At a Sacramento, Calif., job fair last fall, the polished, well-dressed woman went from booth to booth, recruiter to recruiter, passing out resumes, asking about job openings. Not for herself, however. For her son.
"He just graduated. He has a degree. He's sharp. He doesn't know what he wants to do, but I think he'd be good at HR (human resources)," recalls Preet Kuar, a Manpower company recruiter who spoke with the mom.
For baby boomer parents, who have diligently -- some would say obsessively -- followed their children from diapers to diplomas, that encounter was perhaps the next logical phase of so-called "helicopter parenting."
Clearly, parental hovering doesn't end at college graduation but continues well into the job hunt. According to a recent survey of more than 3,000 employers by the Collegiate Employment Research Institute, or CERI, based at Michigan State University, about a third -- 31 percent -- of companies report that parents are more involved in their son's or daughter's career search than prior to the recession.
Mom and dad are chatting up their kids' credentials with company officials, pestering college career staff, handing out their kids' resumes at career fairs, even showing up at job interviews.
"It's happening quite a bit, actually," said Kuar, executive recruiter with Manpower's Gold River office. "We see a lot more parent involvement," everything from setting up job counseling appointments to forwarding their kid's resume.
The causes of extended parental hovering are partly ingrained, partly economic. Accomplished, go-getter baby boomer parents, experts say, are accustomed to being decisive in every aspect of their child's life.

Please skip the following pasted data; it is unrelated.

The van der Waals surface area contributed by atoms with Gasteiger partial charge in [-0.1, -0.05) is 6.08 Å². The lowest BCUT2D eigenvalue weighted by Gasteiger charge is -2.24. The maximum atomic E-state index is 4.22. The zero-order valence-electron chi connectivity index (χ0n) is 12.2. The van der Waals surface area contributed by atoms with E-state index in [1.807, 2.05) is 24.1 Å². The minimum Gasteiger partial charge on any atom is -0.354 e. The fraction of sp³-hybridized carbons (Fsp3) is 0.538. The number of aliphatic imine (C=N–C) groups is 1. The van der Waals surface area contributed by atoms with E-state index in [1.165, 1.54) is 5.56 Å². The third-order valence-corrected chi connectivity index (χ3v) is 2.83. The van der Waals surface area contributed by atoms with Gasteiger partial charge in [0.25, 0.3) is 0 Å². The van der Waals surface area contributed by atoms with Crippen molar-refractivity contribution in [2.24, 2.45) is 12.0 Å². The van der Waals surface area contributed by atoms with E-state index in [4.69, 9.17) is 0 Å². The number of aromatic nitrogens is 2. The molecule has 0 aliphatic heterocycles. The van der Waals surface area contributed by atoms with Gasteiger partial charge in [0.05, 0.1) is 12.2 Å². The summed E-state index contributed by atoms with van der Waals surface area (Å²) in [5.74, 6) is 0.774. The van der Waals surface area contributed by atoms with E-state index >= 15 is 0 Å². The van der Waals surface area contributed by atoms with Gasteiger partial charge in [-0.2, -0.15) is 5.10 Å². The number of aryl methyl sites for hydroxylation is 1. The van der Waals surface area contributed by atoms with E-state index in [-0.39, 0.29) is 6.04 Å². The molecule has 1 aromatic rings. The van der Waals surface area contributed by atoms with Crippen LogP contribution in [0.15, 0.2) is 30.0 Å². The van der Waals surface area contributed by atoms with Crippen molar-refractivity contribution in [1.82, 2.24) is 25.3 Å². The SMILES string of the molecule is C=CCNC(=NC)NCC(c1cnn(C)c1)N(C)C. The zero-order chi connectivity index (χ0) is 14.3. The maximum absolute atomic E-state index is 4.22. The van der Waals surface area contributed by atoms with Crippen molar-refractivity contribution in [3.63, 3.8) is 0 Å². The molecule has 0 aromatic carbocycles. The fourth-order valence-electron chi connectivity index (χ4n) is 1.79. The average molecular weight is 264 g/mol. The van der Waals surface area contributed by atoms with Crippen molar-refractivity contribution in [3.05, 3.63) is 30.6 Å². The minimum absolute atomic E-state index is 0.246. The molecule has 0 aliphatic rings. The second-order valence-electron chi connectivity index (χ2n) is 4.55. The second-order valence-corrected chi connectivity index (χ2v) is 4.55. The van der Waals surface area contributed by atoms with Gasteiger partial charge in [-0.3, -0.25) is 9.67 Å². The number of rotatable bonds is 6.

But it's also due to a job-scarce economy, which has heightened anxiety levels among adults and their college-educated kids, many of whom have moved home to save money while hunting for work.
Last year, the average annual rate of unemployment among 20- to 24-year-olds was 14.6 percent, according to the U.S. Bureau of Labor Statistics. That's well above the 8.9 percent average unemployment rate among all adults.
Given that, it's not surprising that baby boomer parents are doing their utmost to get junior a job.
It leaves some recruiters appalled. "I would not be comfortable with parents showing up [for an interview]. It shows the child -- the young adult -- is not taking responsibility," said Dave Watson, business manager for River City Staffing. "If someone walked in the door with their child, I'd ask the parent to leave."
There's another facet to helicopter parenting at this stage of a young person's life.
"The underlying phenomenon is very deep and pervasive: People in their teens and 20s are getting along with their parents much better than previous generations. They watch the same movies, listen to the same music, wear the same brand-name clothing," said Neil Howe, a corporate consultant and author of "Millennials in the Workplace."
Unlike baby boomers, known for rebelling against their parents in the '60s and '70s, many in this generation view their parents more as friends.
Howe said the trend to welcome parent involvement started a decade ago with military recruiters, who realized they had better retention results if parents were engaged in the recruitment process.
Howe advises employers to go along with uber-involved parents.
"Accept that parents will remain actively involved in millennials' lives," he writes. "Instead of trying to block their efforts, employers should embrace it," by offering parental visiting days, parent newsletters or even a parent section on the company website.